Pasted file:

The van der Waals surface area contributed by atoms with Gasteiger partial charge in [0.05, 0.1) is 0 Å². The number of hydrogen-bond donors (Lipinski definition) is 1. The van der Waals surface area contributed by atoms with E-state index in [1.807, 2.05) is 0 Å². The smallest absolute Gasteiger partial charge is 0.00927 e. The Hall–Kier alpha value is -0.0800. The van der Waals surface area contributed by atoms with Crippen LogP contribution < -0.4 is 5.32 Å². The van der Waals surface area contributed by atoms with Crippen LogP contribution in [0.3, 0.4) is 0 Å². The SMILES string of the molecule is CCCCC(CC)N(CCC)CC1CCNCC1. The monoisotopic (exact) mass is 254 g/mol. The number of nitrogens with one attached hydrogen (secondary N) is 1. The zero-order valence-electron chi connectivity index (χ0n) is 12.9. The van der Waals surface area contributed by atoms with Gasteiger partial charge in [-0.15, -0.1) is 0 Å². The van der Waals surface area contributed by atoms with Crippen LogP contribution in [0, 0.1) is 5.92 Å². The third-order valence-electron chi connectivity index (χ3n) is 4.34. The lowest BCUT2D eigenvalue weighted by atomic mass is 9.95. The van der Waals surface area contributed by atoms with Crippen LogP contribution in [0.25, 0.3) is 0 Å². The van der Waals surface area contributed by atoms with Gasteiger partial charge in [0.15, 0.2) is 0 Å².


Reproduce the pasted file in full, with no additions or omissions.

The van der Waals surface area contributed by atoms with Gasteiger partial charge in [0.05, 0.1) is 0 Å². The number of hydrogen-bond donors (Lipinski definition) is 1. The van der Waals surface area contributed by atoms with E-state index in [1.807, 2.05) is 0 Å². The smallest absolute Gasteiger partial charge is 0.00927 e. The Hall–Kier alpha value is -0.0800. The van der Waals surface area contributed by atoms with Crippen LogP contribution < -0.4 is 5.32 Å². The van der Waals surface area contributed by atoms with Crippen LogP contribution in [0.3, 0.4) is 0 Å². The SMILES string of the molecule is CCCCC(CC)N(CCC)CC1CCNCC1. The monoisotopic (exact) mass is 254 g/mol. The number of nitrogens with one attached hydrogen (secondary N) is 1. The zero-order valence-electron chi connectivity index (χ0n) is 12.9. The van der Waals surface area contributed by atoms with Gasteiger partial charge in [-0.15, -0.1) is 0 Å². The van der Waals surface area contributed by atoms with Crippen LogP contribution in [0, 0.1) is 5.92 Å². The third-order valence-electron chi connectivity index (χ3n) is 4.34. The lowest BCUT2D eigenvalue weighted by atomic mass is 9.95. The van der Waals surface area contributed by atoms with Crippen LogP contribution in [0.25, 0.3) is 0 Å². The van der Waals surface area contributed by atoms with Gasteiger partial charge in [0.15, 0.2) is 0 Å².